Adam is from a region of Somalia where TB is common. There, he had a close relationship with an aunt, who suffered from a severe cough. When Adam was six years old, he and his father moved to Belgium.
Five months later, weighing just 16 kg (35 lbs) and experiencing symptoms of illness, Adam was diagnosed with TB. Adam, like many other children, had trouble producing the sputum normally used to culture the TB organism and determine whether it is drug-resistant. His doctors in Belgium therefore had to perform gastric aspiration to obtain a culture to test for TB. One month and three gastric aspirations later, Adam’s doctors discovered that his strain of TB was in fact resistant to all four first-line drugs (isoniazid, rifampicin, ethambutol, and pyrazinamide), as well as two other commonly used TB drugs (streptomycin and rifabutin).
Fortunately, Adam’s doctor was able to start him immediately on treatment for DRTB. Adam began taking pyrazinamide, moxifloxacin, prothionamide, and amikacin, an injectable TB drug. After four months, the lesions on Adam’s lungs disappeared from his X-rays. Another gastric aspirate came back culture-negative, confirming that the TB bacteria in his system had been killed, and Adam’s general status and weight improved.
In terms of his recovery from TB, Adam, now seven years old, is doing well on treatment. His doctor has to closely monitor Adam’s kidney function and hearing, however, as damage to these organs is a potential side effect of the strong medications he is taking. Adam has also developed hypothyroidism as a result of his treatment with prothionamide. In addition to these serious health concerns, throughout the course of his treatment Adam has had to endure nausea and vomiting, painful injections, and swallowing a plethora of pills whose taste he hates.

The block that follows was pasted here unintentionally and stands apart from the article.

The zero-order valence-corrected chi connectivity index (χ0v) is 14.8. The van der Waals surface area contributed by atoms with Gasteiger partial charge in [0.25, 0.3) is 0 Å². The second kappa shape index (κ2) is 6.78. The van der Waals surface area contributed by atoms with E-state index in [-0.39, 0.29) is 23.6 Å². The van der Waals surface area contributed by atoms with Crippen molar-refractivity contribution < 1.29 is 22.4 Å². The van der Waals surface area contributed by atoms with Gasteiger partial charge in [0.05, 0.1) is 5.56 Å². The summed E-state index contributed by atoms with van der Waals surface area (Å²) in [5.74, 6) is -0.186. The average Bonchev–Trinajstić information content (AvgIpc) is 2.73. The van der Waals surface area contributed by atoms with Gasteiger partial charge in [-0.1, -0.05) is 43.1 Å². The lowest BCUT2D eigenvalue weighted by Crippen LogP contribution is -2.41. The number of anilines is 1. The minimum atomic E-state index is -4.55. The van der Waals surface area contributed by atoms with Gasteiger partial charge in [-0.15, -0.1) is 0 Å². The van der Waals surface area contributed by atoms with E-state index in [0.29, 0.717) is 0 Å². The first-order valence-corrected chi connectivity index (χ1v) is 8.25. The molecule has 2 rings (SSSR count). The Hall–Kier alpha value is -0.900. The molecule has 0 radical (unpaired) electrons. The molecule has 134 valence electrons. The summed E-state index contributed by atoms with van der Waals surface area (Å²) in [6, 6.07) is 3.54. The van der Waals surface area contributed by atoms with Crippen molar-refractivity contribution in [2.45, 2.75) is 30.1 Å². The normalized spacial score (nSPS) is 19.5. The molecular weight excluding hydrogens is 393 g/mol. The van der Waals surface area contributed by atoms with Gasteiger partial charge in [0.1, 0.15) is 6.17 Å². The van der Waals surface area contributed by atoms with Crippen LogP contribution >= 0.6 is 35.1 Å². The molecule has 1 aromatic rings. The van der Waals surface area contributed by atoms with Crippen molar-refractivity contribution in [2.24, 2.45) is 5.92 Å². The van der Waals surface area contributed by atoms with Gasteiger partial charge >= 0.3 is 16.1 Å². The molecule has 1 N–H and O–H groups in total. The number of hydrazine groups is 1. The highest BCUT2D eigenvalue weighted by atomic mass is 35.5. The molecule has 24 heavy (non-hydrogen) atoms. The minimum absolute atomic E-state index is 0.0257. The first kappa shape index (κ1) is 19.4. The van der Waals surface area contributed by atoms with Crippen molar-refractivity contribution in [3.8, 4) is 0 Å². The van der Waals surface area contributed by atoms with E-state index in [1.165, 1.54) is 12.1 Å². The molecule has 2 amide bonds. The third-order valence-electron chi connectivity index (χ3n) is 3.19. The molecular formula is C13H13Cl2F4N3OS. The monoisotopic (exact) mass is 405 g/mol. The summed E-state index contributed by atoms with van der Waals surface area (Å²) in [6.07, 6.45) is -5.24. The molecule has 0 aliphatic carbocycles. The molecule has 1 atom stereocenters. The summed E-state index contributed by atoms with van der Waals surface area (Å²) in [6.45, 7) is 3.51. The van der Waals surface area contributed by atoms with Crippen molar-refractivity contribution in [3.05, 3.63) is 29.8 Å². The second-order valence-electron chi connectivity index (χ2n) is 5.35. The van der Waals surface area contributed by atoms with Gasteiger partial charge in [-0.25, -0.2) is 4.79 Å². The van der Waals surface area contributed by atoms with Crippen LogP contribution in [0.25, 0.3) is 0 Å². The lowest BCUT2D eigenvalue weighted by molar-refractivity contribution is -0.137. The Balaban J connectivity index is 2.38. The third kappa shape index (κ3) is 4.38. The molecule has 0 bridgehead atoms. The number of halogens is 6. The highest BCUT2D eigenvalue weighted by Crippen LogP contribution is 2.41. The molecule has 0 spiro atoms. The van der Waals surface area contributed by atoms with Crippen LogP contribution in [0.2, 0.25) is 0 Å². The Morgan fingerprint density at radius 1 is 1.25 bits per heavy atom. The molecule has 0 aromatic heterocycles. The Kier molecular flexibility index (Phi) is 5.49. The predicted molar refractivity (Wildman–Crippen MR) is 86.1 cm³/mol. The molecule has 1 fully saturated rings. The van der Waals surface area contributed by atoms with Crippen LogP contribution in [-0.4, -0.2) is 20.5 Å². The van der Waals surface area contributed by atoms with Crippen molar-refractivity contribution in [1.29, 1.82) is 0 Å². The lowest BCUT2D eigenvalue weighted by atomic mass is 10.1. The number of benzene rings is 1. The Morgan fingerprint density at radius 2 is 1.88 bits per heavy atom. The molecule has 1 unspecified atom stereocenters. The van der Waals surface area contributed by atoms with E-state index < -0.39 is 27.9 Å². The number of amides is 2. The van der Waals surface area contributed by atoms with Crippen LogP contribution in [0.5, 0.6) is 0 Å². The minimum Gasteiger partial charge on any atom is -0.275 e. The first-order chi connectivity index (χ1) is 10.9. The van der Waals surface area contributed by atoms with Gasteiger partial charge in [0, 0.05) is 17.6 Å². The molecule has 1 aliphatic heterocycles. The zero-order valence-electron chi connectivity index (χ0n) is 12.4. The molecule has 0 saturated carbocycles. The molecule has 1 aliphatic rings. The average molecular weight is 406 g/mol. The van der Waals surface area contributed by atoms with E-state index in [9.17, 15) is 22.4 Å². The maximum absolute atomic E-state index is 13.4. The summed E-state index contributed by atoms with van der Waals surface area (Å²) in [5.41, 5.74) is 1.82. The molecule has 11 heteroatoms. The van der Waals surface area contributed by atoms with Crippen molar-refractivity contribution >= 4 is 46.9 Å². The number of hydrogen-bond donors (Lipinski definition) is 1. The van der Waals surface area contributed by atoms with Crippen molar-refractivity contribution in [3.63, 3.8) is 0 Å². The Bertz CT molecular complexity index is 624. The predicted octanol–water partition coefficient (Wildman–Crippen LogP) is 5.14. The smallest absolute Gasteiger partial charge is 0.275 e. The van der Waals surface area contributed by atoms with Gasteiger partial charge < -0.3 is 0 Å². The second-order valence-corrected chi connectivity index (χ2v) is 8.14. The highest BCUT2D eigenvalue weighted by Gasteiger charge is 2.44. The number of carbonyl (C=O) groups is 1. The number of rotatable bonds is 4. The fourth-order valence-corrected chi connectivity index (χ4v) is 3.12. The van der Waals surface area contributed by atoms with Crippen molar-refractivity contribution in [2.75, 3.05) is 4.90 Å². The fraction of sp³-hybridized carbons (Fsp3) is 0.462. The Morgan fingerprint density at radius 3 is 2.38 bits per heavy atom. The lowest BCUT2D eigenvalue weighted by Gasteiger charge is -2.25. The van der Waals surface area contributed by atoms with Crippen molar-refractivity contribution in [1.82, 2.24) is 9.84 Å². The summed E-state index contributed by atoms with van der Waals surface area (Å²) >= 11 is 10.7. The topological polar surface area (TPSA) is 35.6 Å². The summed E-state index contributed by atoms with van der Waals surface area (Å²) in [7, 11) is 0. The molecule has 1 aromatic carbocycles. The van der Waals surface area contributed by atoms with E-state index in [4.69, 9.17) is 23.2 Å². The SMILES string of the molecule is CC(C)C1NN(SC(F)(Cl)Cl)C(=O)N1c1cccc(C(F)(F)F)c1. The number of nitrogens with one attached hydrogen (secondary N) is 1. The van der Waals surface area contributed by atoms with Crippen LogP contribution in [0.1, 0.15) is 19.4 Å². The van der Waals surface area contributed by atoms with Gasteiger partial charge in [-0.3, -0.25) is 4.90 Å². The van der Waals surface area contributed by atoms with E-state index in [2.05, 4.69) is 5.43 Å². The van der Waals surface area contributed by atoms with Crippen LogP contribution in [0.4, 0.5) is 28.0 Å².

Despite these complications, Adam was fortunate to access affordable, timely, and quality care, unlike many of his counterparts worldwide. Despite TB’s being uncommon in Belgium, Adam’s physician promptly suspected and diagnosed TB and initiated DST. Moreover, in Belgium, all costs, including expensive second-line drugs and home-based nursing care for daily injections, are covered. Not only did that spare Adam’s family significant expense, but it also allowed for the comfort of home-based treatment. Adam’s caregivers also tried to alleviate his suffering by administering local anesthetics before his normally painful injections. Timely diagnosis, DST, access to medicines, and initiation of treatment—along with thoughtful, patient-centered care—have saved Adam’s life; however, improved treatment options that shorten time to cure, are injection-free, and have fewer side effects are still needed to improve quality of life for children like Adam with DR-TB.